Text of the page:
Wednesday, June 14, 2006

Song of Songs: Chapter 2

1: I am a rose of Sharon, a lily of the valleys.
2: As a lily among brambles, so is my love among maidens.

The woman compares herself to a flower, and the man exalts her above all the other flowers in the field. It brings to mind:

Consider the lilies of the field, how they grow; they neither toil nor spin;
yet I tell you, even Solomon in all his glory was not arrayed like one of these.

But if God so clothes the grass of the field, which today is alive and tomorrow is thrown into the oven, will he not much more clothe you, O men of little faith?
Matthew 6: 28-30

There is a double connection with the attribution of the Song to Solomon. The lovers see each other beyond comparisons although their human language must speak in them. They see each other as God sees them. Truly, to love is to see another through God’s eyes.

3: As an apple tree among the trees of the wood, so is my beloved among young men. With great delight I sat in his shadow, and his fruit was sweet to my taste.
4: He brought me to the banqueting house, and his banner over me was love.
5: Sustain me with raisins, refresh me with apples; for I am sick with love.

His cover over me is love. In Ruth chapter 3, Boaz covers Ruth with his mantle as a sign of betrothal. Love covers. It protects…it perfects. It redeems the Body in Christ.

Above all hold unfailing your love for one another, since love covers a multitude of sins.
1 Peter 4:8

The verse is another sign that these are not random lovers. There are people joined in the true nuptial mystery of Sacramental union. There is the kissing imagery directly before this verse as yet another sign of the simple seal of marriage and love.

6: O that his left hand were under my head, and that his right hand embraced me!

An embrace. We are safe in the arm of our love. We are safe in the arms of our God. These simple things, seen by some as erotic or out of place are the basic parts of our nature. This is the nature that God made for us. We all have the need to be embraced in love. It is the want and the misunderstanding of true love that leads so many people astray. We search in our lives for that perfect love. All the time it is there in God. In Christ. And it is reflected in the union of marriage.

7: I adjure you, O daughters of Jerusalem, by the gazelles or the hinds of the field, that you stir not up nor awaken love until it please.

True love verses false. Lust verses love. We grasp at the gifts God freely gives. And that grasping is a rejection of the love of God. We snatch to pull love from His hands when a perfect love is being given. And our grasp, our impatient pull can only gain an imperfect love. We rush towards sexuality and satisfaction when a true redemption of the body lies in the sacramental union of marriage and the sacrifice of Christ. But if but we wait for the gift. If we work with our Lord to master lust with love we receive perfection. Master desire with the faith that God will provide, we will receive perfection. This poem, so often called erotic and out of place, has at it’s heart the message of the mastery of desire.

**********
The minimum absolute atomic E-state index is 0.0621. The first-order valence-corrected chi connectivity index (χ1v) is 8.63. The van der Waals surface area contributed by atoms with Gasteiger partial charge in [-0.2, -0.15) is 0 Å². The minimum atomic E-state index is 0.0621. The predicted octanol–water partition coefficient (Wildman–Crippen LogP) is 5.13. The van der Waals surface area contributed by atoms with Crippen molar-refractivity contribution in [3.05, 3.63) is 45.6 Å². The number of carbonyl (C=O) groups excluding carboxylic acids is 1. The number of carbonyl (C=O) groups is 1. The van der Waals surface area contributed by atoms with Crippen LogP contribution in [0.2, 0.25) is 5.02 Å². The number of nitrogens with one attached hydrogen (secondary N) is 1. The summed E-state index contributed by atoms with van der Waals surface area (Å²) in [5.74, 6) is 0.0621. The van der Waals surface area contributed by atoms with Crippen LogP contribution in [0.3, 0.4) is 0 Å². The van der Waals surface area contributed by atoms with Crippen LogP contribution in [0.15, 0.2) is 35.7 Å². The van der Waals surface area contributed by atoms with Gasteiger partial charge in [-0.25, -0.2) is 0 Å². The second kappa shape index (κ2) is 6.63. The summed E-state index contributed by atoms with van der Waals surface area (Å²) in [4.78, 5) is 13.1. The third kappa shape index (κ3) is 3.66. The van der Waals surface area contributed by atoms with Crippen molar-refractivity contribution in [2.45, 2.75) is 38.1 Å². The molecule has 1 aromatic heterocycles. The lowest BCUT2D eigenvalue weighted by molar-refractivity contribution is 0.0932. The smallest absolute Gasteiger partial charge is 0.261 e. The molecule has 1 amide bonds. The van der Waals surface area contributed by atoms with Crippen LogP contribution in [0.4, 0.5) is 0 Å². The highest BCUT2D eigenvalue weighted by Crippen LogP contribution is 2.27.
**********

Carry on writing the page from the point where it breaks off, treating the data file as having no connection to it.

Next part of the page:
8: The voice of my beloved! Behold, he comes, leaping upon the mountains, bounding over the hills.
9: My beloved is like a gazelle, or a young stag. Behold, there he stands behind our wall, gazing in at the windows, looking through the lattice.

God created with a word. In midrashic thought this is one of the most basic and beautiful concepts. It is the Word of God that creates everything. John tells us that the Word is made flesh. The voice of the beloved is the word of God made flesh. It is Christ Himself.

10: My beloved speaks and says to me: "Arise, my love, my fair one, and come away;
11: for lo, the winter is past, the rain is over and gone.
12: The flowers appear on the earth, the time of singing has come, and the voice of the turtledove is heard in our land.
13: The fig tree puts forth its figs, and the vines are in blossom; they give forth fragrance. Arise, my love, my fair one, and come away.

This is Redemption. Our winter is over and our exile past. All that is past is prologue as the bard says. The beloved calls out and says, “Pain is past. Suffering is past. I have been out here in it so I could announce to you when it was safe. Now is the redemption. Come and take my hand.”

14: O my dove, in the clefts of the rock, in the covert of the cliff, let me see your face, let me hear your voice, for your voice is sweet, and your face is comely.

And we wish to see God. We wish to know Him. And He us. He already knows us, but He desires that we give ourselves freely to Him. And in this verse we rush to Him, calling our the beauty of our Lord and savior.

15: Catch us the foxes, the little foxes, that spoil the vineyards, for our vineyards are in blossom."

But we must be wary. Even though redemption is here we can be lax and allow for this offer to be spoiled for us. We must be aware of sin. Again, this poem often called uninhibited sexuality is talking about perfected sexuality. It tells us to follow the voice and path of God’s desire for us.

16: My beloved is mine and I am his, he pastures his flock among the lilies.
17: Until the day breathes and the shadows flee, turn, my beloved, be like a gazelle, or a young stag upon rugged mountains.

Shadows dissolve with daybreak. Redemption is the breaking of day. Christ is with us through the night. The Lord God carries us in safety. And He is with us always, until the end of time.

1 comment:

CMinor said...

Good point about the poem's being about mastering desire & following God's desire for us.